February 2020
BBI Media News
Publishers of SageWoman, and Witches&Pagans magazines
and the PaganSquare blogosphere.
SageWoman #95 - "Blessings of Air"
Mailed to Subscribers in December.

SageWoman #95"SageWoman #95 - "Blessings of Air." This issue mailed to SageWoman subscribers on December 30, 2019 and you should have received it by now. If you are a US subscriber, and haven't received your copy, please check in with us: email me via www.bbicontact.com

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Pagan Poppy Power: Seeds of Abundance

California Poppies

Pagan Poppy Power: Seeds of Abundance

Posted by  Cerridwen Greenleaf on Monday, 13 January 2020, at her blog "Middle Earth Magic" at PaganSquare.

The wealth of wildflowers is one that offers both beauty and plenty. Pagans revere poppies for their money magic. If you have a yard, nearby meadow, or any strip of ground you can garden, buy poppy seeds and simply toss half of them all around in early spring.  Soon, you will have a wealth of wildflowers. No doubt, you will be rewarded for years to come with the beauty and abundance of poppies for many years to come.

Gather together:

One small plain paper envelope

Remaining poppy seeds

A pen

Place the rest of the poppy seeds in the envelope. Bless the envelope by chanting aloud:

Poppy, gold like the sun,

Thank you for the new fortune I’ve won.

With these words, this spell is sealed. And so it is.

 Now write the charm you have spoken on the envelope. Seal the envelope closed and  place it in your wallet, behind your paper money. Your fortunes will begin to change as soon as the envelope is sealed.

Cerridwen Greenleaf has worked with many of the leading lights of the spirituality world including Starhawk, Z Budapest, John Michael Greer, Christopher Penczak, Raymond Buckland, Luisah Teish, and many more. She gives herbal, crystal and candle magic workshops throughout North America. Greenleaf's graduate work in medieval studies has given her deep knowledge she utilizes in her work, making her work unique in the field. A bestselling author, her books include Moon Spell Magic, The Book of Kitchen Witchery, The Magic of Gems and Crystals and the Witch’s Spell Book series.  She lives in the San Francisco Bay Area. 

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Myth & LegendMyth & Legend
PanGaia #32.
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Storytelling makes the world go 'round: stories tell us who we are, what we believe, where we belong, and why the world works the way it does. Over time, the best stories grow, change, and take on a life of their own. We give them special names to define that they are more important -- more real, in spite of their obvious metaphorical or transpersonal quality -- than the ordinary tales.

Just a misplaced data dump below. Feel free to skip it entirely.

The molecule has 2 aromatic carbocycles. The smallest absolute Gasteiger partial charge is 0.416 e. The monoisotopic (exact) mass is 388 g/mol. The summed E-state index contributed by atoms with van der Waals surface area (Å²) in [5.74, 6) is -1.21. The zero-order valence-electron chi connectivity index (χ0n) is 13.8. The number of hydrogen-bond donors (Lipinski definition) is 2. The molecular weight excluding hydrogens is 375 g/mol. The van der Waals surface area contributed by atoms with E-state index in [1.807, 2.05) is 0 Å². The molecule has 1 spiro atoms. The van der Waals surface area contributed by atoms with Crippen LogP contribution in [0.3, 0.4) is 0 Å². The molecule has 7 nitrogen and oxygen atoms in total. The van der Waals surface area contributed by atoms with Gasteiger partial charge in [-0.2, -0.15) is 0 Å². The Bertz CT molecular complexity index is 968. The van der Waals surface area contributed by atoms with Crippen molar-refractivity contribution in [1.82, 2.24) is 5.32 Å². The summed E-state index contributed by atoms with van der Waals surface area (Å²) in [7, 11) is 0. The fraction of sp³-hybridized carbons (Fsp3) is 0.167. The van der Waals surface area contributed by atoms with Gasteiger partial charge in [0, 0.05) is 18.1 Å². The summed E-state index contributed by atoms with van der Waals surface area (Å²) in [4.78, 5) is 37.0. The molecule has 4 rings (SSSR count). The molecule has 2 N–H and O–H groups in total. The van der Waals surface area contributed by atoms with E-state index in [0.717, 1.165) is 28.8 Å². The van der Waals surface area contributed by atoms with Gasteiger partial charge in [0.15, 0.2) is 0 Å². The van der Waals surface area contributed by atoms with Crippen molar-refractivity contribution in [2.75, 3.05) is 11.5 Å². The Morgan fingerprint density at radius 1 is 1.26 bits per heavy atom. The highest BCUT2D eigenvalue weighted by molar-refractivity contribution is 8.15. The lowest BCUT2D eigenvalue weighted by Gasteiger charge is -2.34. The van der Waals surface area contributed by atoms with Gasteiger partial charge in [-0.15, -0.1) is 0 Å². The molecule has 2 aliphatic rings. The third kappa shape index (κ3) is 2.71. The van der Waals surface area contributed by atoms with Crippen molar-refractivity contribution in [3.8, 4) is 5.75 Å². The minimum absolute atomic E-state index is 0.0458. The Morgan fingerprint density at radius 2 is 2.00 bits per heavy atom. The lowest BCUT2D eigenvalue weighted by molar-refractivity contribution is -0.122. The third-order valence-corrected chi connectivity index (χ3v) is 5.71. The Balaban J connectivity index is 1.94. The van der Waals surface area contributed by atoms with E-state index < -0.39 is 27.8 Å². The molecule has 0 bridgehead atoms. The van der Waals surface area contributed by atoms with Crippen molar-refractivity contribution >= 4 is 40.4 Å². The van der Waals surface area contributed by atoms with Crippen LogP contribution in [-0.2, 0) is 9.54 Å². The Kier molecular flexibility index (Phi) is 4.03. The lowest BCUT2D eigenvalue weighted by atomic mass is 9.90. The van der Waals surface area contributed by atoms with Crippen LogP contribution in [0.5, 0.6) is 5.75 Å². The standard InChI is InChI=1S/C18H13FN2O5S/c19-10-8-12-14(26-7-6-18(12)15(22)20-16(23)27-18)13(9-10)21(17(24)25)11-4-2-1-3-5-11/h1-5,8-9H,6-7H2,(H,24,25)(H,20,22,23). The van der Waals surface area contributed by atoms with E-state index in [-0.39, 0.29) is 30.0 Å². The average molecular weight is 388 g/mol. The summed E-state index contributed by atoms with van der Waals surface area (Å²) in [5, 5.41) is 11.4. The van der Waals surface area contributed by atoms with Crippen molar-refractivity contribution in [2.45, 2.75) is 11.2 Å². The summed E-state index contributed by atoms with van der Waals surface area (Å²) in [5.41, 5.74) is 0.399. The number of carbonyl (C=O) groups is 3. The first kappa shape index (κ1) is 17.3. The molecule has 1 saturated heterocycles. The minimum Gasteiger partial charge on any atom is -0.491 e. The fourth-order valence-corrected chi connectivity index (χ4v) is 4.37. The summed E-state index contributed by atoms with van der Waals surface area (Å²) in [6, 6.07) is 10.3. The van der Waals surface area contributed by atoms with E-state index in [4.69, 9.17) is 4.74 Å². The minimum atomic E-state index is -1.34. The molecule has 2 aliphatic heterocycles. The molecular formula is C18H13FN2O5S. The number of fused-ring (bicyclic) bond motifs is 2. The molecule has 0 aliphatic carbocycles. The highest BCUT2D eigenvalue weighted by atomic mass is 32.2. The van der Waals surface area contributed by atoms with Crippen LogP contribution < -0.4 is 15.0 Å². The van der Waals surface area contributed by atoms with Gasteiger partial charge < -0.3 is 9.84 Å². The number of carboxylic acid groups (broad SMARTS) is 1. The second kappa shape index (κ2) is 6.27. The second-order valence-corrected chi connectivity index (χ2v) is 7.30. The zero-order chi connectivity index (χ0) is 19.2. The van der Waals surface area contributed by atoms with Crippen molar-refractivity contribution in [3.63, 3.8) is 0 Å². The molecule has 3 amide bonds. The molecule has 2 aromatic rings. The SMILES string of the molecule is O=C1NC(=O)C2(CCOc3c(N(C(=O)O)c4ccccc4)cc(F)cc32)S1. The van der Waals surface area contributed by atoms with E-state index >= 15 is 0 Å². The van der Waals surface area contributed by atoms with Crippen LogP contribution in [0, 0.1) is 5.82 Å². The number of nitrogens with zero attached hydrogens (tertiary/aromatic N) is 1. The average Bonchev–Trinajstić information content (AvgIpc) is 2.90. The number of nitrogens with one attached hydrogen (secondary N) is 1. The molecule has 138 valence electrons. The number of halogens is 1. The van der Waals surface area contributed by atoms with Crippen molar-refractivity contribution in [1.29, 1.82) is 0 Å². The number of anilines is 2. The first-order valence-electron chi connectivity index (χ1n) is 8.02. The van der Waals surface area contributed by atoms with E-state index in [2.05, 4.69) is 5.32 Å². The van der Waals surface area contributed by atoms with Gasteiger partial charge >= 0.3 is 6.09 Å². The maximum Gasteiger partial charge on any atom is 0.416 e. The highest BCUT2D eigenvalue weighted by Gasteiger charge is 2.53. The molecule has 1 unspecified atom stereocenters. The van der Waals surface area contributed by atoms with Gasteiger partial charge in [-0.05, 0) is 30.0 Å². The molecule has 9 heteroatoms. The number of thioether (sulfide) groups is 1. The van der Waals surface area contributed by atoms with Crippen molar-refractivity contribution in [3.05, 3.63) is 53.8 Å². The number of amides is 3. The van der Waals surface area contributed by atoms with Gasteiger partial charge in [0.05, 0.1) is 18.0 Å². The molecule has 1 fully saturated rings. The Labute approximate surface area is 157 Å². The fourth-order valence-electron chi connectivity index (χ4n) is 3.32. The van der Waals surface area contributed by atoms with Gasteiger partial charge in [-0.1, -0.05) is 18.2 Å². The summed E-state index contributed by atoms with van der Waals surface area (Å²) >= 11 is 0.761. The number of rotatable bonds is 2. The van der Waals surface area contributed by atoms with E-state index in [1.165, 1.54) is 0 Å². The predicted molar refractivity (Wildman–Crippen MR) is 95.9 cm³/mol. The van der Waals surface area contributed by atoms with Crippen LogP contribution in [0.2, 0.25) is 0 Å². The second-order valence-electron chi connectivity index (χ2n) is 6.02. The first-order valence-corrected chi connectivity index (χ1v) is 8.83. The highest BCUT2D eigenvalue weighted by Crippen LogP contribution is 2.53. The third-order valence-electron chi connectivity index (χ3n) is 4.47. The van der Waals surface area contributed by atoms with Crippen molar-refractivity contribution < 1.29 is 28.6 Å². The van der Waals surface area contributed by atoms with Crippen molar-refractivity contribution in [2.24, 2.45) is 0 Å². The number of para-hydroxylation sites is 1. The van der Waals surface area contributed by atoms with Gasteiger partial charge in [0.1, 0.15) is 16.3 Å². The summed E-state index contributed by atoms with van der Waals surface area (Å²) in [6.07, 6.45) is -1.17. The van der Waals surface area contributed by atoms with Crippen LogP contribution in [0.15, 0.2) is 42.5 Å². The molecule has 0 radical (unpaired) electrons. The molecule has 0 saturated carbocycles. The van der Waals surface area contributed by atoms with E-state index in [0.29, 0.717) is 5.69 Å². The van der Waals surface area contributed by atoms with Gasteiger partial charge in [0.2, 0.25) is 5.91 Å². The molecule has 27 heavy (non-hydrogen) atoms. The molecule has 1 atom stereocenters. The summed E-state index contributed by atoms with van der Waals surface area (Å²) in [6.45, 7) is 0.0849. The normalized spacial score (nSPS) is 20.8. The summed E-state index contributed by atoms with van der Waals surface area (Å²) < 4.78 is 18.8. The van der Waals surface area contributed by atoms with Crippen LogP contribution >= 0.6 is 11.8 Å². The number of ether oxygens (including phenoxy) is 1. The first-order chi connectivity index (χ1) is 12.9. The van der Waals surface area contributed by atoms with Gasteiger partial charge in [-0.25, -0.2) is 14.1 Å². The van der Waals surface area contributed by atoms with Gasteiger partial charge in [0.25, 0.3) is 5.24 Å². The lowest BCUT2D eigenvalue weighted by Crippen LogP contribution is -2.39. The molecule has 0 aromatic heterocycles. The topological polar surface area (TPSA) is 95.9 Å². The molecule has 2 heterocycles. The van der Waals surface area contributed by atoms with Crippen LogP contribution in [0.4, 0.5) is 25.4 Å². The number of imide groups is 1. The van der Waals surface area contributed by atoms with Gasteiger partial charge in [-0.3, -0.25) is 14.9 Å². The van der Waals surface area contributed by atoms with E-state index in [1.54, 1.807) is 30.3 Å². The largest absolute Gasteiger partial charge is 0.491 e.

We call them "myths" and "legends" and this issue of PanGaia is dedicated to celebrating them, in many forms and formats.

Patience Gent takes us on a tour of the world's aquatic mysteries with her article, "Mermaids: Spirits or Goddesses?" while in "Urban Legends," Rachelle Wren investigates how modern folktales fit into the genre of legends we like to tell each other. If you are a fan of the cult classic the "Rocky Horror Picture Show" you'll love "Hot Patootie, Bless My Soul." We continue with two Pagan short stories: "Pandora," by Jamie Freeman, gives her touching rendition to the Greek myth, while Janine Goss brings us a more contemporary tale in "Hot Flash."

In our oft-topic features we take a nature walk in "There Should Have Been Ravens," celebrate the magick of (literal) dark plants with "A Black Garden," and celebrate the Pagan value of "Solidarity." Not to mention the mysteries of berry-picking; a Toe-to-Toe debate on gender essentialism in Pagan ritual and culture; Gaian gardening; the movie (a cult horror classic with Pagan undertones) "Drawing Down the Moon," a family ritual for Lammas; a Red Ritual for celebrating girl's menarche; thinking like a wolf (or an owl); the Goddess in Las Vegas and much more. 80 pages, originally published in summer 2002.

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SageWoman #62.
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Courage is an undervalued quality for women: we often think that this is more of a characteristic for men. Not so, write the women in this issue of SageWoman -- it's just that our form of courage isn't confined to athletics, warfare, or large-muscle endeavors.

Women's courage comes from the heart. Please join us as we discover "The Courage of Chickadees," follow a woman jogging at night in "Chasing the Moon," explore the spiritual warrior of Amazons in "Courage in the Shadows," and share in the stories of a circle of women in "Opening Our Hearts."

Explore "The Morrigan: Lady of Ravens" with Diana Paxson, discuss waging peace with Carol Christ, and create a harvest feast with Waverly Fitzgerald. Plus rituals for facing your fears, honoring Sekhmet, Autumn Euqinox with the ancestors, and much more.

This issue is richly illustrated by Janice Leotti, Sudie Rakusin, Rowan Kimsey, Kim Saul, Suzanne Gardner, Wahaba Heartsun and Lisa Cowden. Published in Summer 2003, editor Anne Newkirk Niven, 96 illustrated pages.

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